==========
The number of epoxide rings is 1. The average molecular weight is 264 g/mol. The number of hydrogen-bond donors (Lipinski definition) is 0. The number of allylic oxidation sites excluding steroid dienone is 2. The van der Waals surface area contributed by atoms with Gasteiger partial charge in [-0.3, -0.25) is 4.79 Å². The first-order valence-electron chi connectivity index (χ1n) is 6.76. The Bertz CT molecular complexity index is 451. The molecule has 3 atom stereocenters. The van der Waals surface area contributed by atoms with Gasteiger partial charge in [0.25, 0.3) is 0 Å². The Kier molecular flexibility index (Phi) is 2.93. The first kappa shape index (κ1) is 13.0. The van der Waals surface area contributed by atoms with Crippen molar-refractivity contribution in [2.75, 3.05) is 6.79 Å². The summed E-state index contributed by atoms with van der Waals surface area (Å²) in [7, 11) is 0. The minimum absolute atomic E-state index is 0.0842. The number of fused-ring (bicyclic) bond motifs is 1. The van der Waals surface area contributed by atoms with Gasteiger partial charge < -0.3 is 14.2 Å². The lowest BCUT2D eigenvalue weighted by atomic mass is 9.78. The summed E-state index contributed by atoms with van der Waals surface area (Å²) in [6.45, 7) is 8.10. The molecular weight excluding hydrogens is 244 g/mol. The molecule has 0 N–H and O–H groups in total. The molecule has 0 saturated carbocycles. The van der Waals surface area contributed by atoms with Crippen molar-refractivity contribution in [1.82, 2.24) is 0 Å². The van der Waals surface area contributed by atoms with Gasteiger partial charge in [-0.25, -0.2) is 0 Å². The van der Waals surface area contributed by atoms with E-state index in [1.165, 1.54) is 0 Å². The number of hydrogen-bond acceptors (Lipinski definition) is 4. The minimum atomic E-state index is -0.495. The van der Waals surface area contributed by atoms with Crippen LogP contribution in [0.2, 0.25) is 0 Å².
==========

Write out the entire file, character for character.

The number of epoxide rings is 1. The average molecular weight is 264 g/mol. The number of hydrogen-bond donors (Lipinski definition) is 0. The number of allylic oxidation sites excluding steroid dienone is 2. The van der Waals surface area contributed by atoms with Gasteiger partial charge in [-0.3, -0.25) is 4.79 Å². The first-order valence-electron chi connectivity index (χ1n) is 6.76. The Bertz CT molecular complexity index is 451. The molecule has 3 atom stereocenters. The van der Waals surface area contributed by atoms with Gasteiger partial charge in [0.25, 0.3) is 0 Å². The Kier molecular flexibility index (Phi) is 2.93. The first kappa shape index (κ1) is 13.0. The van der Waals surface area contributed by atoms with Crippen molar-refractivity contribution in [2.75, 3.05) is 6.79 Å². The summed E-state index contributed by atoms with van der Waals surface area (Å²) in [7, 11) is 0. The minimum absolute atomic E-state index is 0.0842. The number of fused-ring (bicyclic) bond motifs is 1. The van der Waals surface area contributed by atoms with Gasteiger partial charge < -0.3 is 14.2 Å². The lowest BCUT2D eigenvalue weighted by atomic mass is 9.78. The summed E-state index contributed by atoms with van der Waals surface area (Å²) in [6.45, 7) is 8.10. The molecular weight excluding hydrogens is 244 g/mol. The molecule has 0 N–H and O–H groups in total. The molecule has 0 saturated carbocycles. The van der Waals surface area contributed by atoms with Crippen molar-refractivity contribution in [1.82, 2.24) is 0 Å². The van der Waals surface area contributed by atoms with Gasteiger partial charge in [-0.25, -0.2) is 0 Å². The van der Waals surface area contributed by atoms with E-state index in [1.165, 1.54) is 0 Å². The number of hydrogen-bond acceptors (Lipinski definition) is 4. The minimum atomic E-state index is -0.495. The van der Waals surface area contributed by atoms with Crippen LogP contribution in [0.2, 0.25) is 0 Å².